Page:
The number four is also of elementary significance for our Central European culture: Terms such as "quarter" and "Stadtviertel" go back to the ancient Romans, who established their cities with two crossed axes that defined the centre of the city and formed four quarters. Analogous to this archaic urban order as well as to the four cardinal points, Max Kämpf-Platz is divided into four “rooms” by two main axes. The rooms have no walls however, only countless trees in the open air: Holm oaks, hop hornbeams, tupelos, Colchic maples, field maples and mountain cherries.

Materials
Laufen limestone has been used as a building material in the Basel region for countless generations. In the Art Nouveau houses of the adjacent Matthäus quarter, front garden walls, building pedestals and entrance stairs are essential features of the architecture and the street space. At Max Kämpf-Platz, limestone is the predominant material: The garden walls and the limestone channel covers surround the square, while the bush-hammered limestone concrete of the promenade and the terrazzo of limestone and "Rosso Verona" achieve a harmonious whole. This ensemble is framed by the roof of trees and the gravel plain.

Rainwater is absorbed through this generous and slightly inclined plain made of Vosges porphyry and Jura limestone gravel. The open surface is also accommodating to the both common and rare plant species that will settle there. Biodiversity and sustainability in the neighbourhood will thus be enhanced. This spontaneous garden will become further varied through its interaction with the people who use it, with traces being drawn in the large sandy herbal landscape through movement, passage and retreat.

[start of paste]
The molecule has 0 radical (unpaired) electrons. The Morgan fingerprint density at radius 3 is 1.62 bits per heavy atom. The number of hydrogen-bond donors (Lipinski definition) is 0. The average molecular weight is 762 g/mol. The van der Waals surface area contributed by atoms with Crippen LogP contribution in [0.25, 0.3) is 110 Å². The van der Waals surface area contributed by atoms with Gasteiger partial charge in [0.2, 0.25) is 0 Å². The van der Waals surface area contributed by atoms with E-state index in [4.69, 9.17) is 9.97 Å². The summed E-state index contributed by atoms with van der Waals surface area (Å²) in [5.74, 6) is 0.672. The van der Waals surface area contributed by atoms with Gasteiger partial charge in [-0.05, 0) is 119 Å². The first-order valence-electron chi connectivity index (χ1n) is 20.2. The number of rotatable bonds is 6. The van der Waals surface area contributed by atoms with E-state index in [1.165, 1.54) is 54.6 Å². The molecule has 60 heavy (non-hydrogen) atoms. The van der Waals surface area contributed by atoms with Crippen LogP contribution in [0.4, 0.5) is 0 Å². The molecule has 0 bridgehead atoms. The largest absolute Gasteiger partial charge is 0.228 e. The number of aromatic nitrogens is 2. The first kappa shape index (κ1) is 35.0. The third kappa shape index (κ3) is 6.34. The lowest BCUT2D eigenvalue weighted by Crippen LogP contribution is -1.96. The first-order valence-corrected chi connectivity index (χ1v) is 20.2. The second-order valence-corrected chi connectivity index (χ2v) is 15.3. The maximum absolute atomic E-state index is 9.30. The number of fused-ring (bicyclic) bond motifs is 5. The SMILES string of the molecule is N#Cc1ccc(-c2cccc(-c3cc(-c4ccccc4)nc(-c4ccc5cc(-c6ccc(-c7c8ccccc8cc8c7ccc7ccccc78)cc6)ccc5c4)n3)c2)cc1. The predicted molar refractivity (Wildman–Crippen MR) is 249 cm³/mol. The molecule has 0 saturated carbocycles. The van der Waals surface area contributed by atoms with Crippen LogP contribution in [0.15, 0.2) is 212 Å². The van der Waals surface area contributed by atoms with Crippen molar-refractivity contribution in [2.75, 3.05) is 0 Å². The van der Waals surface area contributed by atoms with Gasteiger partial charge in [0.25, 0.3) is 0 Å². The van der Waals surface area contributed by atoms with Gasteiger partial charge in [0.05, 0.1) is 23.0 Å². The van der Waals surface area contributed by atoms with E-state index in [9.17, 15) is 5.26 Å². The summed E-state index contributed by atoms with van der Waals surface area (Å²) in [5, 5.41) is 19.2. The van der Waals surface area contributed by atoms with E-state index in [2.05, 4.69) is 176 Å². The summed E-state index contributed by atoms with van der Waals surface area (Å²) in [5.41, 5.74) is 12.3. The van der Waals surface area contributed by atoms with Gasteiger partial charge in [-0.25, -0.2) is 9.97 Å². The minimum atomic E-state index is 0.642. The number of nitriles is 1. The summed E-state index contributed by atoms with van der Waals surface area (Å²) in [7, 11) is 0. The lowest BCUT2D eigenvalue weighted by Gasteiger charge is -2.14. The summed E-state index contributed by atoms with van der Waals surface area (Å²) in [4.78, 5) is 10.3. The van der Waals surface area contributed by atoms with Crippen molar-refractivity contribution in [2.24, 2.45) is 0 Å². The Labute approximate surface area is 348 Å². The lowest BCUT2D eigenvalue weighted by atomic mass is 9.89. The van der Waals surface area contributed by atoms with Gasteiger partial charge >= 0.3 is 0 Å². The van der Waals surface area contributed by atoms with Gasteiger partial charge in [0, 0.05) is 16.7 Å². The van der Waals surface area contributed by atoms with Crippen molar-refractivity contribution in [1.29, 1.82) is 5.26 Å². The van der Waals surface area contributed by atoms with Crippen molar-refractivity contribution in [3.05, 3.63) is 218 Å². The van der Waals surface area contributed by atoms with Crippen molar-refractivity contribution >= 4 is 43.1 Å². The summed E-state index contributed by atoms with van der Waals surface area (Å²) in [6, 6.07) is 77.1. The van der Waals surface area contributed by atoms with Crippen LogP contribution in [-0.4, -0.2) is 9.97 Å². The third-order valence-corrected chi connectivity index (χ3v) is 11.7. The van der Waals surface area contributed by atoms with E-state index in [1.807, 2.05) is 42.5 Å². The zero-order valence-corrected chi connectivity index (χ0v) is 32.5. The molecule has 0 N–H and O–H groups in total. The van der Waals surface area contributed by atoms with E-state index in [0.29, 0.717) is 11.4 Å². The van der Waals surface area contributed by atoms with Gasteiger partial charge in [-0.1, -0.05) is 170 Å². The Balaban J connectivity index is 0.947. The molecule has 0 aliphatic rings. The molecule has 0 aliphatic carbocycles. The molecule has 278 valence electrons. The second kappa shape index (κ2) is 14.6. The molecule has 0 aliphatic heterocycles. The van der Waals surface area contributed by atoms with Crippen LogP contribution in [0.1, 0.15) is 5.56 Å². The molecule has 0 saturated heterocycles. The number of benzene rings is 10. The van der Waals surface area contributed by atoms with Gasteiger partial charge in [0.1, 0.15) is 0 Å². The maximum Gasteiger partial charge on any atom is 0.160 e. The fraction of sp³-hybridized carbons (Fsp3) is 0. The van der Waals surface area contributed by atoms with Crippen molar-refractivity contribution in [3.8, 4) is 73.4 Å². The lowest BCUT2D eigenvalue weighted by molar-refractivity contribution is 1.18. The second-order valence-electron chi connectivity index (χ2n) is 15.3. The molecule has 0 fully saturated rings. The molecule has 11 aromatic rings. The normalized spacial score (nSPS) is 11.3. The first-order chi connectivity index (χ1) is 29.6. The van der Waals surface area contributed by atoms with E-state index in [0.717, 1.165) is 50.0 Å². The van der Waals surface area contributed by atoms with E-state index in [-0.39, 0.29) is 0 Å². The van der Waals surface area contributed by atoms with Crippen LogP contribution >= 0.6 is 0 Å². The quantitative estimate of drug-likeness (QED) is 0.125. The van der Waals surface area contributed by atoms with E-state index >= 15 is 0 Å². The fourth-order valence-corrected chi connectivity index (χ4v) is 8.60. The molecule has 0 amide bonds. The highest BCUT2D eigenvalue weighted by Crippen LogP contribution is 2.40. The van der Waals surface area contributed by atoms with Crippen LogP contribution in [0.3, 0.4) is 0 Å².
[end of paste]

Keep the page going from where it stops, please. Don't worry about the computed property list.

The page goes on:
The artist Max Kämpf
Max Kämpf was born on 15 May 1912 in Basel. In 1927 he began an apprenticeship as a flat surface painter. Already at this time he painted still lifes, landscapes and copied works of famous painters. Kämpf’s unusual talent became apparent in 1933 with the work "Strassenarbeiter (Street Worker)" and in 1934 with "Die Emigranten (The Emigrants)." These pictures made him famous in the Basel art scene. During the years 1937-1938 he attended the Basel School of Applied Arts. First exhibitions followed and Kämpf took part in various competitions, among others for a mural on the façade of the Orphanage.

The State Art Fund bought the work "Traumflug (Dream Flight)" which was subsequently shown in the Basler Kunstmuseum. His themes were socially critical memories of his youth in poverty. Kämpf also applied his creativity to the carnival. In the 1960s he created lanterns, masks and costumes for the "Kuttlebutzer" and thereby set new accents. In the early summer of 1979 he learned that he had cancer. In 1982 he painted his last works. Max Kämpf died on 26 September 1982 in Basel. More information about the man and the artist Max Kämpf:

Design Team:

Gaetano Castiello

Client and Project Management: Building and Transport Department of the Canton of Basel-Stadt City Nursery
Civil Engineering Office: Basel-Stadt
Mobility: Basel-City
Industrial Works: Basel IWB
Master Builder: Albin Borer AG
Shotcrete: Eberle Landschaftsbau und Geotechnik AG together with the artists Clemens Hunger and Bert Jan Douma
Terrazzo: Walo Bertschinger AG

Photographer: Ariel Huber

Max Kämpf-Platz by Gaetano Castiello | Parks ×

Photographer: Ariel Huber

Max Kämpf-Platz by Gaetano Castiello | Parks ×

Photographer: Ariel Huber

Max Kämpf-Platz by Gaetano Castiello | Parks ×

Photographer: Ariel Huber

Max Kämpf-Platz by Gaetano Castiello | Parks ×

Photographer: ®Gaetano Castiello

Max Kämpf-Platz by Gaetano Castiello | Parks ×

Photographer: ®Gaetano Castiello

Max Kämpf-Platz by Gaetano Castiello | Parks ×